The MCA BlogConnecting with others one story at a time
The Mesothelioma Cancer Alliance would like to thank Amy Heidrick for becoming our Advocate of the Month for June. Amy shares the story of her father-- a family man through and through-- and his fight with malignant pleural mesothelioma.
My name is Amy Heidrick and my best friend and father was diagnosed with malignant pleural mesothelioma on February 24, 2012 and lost the battle on February 2, 2013 at 69 years of age. He had his right lung removed on May 9, 2012 in Boston, Mass. He started chemotherapy 6 weeks later and did quite well through it all. He received two good CT scans in August and September, but the cancer took an aggressive turn and, on Thanksgiving Day, we were told that the mesothelioma had spread to his abdomen and there wasn't anymore we could do to fight it. It was unbearable to hear those words, because we all have perpetual hope. It is what keeps us going. My dad lived for God, his family, and the outdoors. Every aspect of his life centered around those things. He was such a fit active man who was extremely health conscious and always had a gentle caring attitude toward everyone he met.
Mesothelioma decimated our family. It robbed of us time, happiness, and wonderful future events in which my dad will no longer be included in. His grandchildren were so important to him that he took an early retirement just to be near them. My dad was present in our lives daily. I think once you are diagnosed with a terminal cancer like mesothelioma, all the silly things that used to matter suddenly just disappear. I immediately saw the world differently, shorter in existence and so easily taken for granted. Along with the word cancer comes knowledge. A knowledge most of us just don't want to know or that we do know, but just keep tucked neatly in the back of our minds.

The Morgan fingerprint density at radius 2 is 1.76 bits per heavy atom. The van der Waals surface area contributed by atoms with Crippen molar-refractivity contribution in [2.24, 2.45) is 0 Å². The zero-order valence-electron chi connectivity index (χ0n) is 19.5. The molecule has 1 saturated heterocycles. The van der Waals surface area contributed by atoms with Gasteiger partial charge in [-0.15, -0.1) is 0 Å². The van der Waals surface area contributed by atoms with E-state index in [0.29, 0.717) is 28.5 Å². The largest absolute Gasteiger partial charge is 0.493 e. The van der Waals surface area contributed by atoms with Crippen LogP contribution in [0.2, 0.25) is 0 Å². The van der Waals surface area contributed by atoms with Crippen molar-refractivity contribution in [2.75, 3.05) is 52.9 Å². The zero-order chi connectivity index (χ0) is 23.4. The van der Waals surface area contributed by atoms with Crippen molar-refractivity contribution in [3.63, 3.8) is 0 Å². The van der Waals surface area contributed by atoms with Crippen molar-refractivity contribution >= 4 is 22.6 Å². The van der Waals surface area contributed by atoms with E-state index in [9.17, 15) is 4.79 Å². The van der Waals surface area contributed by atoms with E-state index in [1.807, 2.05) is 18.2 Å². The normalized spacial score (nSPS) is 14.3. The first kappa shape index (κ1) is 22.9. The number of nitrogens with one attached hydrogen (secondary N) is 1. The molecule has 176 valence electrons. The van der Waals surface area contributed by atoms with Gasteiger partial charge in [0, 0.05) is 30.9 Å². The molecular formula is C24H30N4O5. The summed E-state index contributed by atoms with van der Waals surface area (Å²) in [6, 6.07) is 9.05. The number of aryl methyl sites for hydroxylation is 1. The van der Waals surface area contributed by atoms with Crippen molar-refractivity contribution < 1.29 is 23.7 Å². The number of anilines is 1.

Cancer has taught me patience, compassion, selflessness, and best of all, a deep dependent relationship with God. Watching cancer eat someone alive that you love so deeply is the most humbling, heartbreaking, and out of control experience anyone can endure. It abruptly prioritizes life. It has shaped me into a more God fearing, caring, sympathetic person. I believe life is about people, not things. A few days before I lost my dad he said, "forgive everyone, love and follow the Lord, and be happy because in the end nothing else matters."
My family is currently learning how to live with the "Empty Chair". Living a life that doesn't include a spouse, father, grandpa, and best friend is excruciating. I would give anything in the world to sit at the dining room table with my family and hear my dad say the dinner blessing just one more time. We are very thankful for all the blessings we have and the precious time we had with Dad. It is a conscious decision to focus on those blessings and some days are easier than others to do so.
I am thankful and honored to to be the MCA advocate of the month. I intend to support and fight this awful, unnecessary cancer until the day I draw my last breath. It pains me greatly to lose my irreplaceable dad to such greed. My heart breaks for our family and all those undeserving families around the world coping with this brutal beast we call mesothelioma.